This ruffled feathers, since it punctured some egos. That vanity thing, in the field of vanity publishing. But it’s not confined to publishing. There’s just a lot of this: people who are successful in one field who then think they are awesome in another field. It’s a form of narcissism. Our culture is rife with narcissism. A touch of narcissism, when it drives people to perform well, isn’t all bad–but that’s tangential to this discussion.
My beef with it here is that sloppy, unprofessional books degrade the entire field of self-publishing.
This doesn’t mean that there aren’t terrible editors out there. I could tell some stories…. There are also great editors who make icky mistakes. It’s a really delicate art to edit someone else’s work.
However, it is an essential, integral art. It is an essential, integral part of the publishing process–if the author wants a professional book.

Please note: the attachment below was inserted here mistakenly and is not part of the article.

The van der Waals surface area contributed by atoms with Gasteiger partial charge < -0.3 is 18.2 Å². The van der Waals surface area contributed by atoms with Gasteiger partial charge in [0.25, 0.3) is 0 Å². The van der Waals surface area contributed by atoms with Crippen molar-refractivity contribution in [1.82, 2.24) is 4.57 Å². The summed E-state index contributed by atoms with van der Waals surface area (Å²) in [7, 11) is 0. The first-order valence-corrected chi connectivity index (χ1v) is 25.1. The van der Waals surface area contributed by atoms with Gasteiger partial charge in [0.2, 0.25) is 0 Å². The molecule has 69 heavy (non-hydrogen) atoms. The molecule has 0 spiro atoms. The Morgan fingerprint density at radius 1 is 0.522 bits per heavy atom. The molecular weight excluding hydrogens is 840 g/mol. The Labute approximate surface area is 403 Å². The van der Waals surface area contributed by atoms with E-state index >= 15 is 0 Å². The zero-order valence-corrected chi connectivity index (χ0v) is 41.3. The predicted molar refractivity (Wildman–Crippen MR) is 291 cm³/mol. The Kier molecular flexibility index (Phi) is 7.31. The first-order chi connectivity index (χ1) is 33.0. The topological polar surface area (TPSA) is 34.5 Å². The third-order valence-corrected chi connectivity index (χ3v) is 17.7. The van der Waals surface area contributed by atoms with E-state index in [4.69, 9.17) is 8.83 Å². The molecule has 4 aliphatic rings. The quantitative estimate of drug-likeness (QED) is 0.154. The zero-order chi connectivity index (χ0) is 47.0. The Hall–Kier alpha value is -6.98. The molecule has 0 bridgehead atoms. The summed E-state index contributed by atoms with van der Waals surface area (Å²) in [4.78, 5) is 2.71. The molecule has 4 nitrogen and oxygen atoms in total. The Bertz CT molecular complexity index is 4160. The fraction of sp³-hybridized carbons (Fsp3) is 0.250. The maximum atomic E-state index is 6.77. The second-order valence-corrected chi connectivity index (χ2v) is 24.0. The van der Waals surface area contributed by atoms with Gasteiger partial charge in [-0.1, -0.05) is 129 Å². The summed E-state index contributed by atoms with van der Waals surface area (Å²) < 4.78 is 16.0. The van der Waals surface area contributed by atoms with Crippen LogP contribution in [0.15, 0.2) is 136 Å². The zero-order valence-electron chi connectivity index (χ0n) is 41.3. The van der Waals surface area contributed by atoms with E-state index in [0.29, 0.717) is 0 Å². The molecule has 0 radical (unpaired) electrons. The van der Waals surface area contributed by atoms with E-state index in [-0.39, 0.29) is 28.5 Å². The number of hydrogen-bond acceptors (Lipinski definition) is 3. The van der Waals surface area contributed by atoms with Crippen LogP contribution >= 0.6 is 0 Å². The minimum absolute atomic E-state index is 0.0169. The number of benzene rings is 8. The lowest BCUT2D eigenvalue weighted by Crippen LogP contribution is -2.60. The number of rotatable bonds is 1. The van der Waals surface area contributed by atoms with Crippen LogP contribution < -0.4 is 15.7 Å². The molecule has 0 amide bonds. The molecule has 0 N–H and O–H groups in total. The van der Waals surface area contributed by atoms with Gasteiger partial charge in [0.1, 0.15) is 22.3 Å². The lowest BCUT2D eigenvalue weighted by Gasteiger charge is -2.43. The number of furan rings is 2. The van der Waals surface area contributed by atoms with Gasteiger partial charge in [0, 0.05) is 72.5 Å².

But self ePublishing is filled with narcissistic amateurs who can’t take criticism, and think they don’t need it. They are fools. A smart writer knows to get an editor.
The self-ePublishing people love to point to John Locke. But for every John Locke, who has made millions of dollars selling 99 cent ebooks and then was offered a great contract by a legacy publisher, there are ten thousand wannabes who are never going to attain that.
And what legacy publishers do well is get books into every airport kiosk in the country, from Boise to Newark to Fort Lauderdale. I will tell you honestly: to have someone give you many thousands of dollars UP-FRONT for your novel is the greatest feeling in the whole world. It’s a home run with the bases loaded.
It’s also much easier NOT to have to attend to manuscript editing, copy editing, cover art, cover copy, layout, PR, and sales yourself. I mean, I can do it–it’s not rocket science. No matter what the legacy publishers want people to believe, publishing a book well is NOT an arcane science accessible only to a few.
But it does take me away from what I love doing, which is writing stories.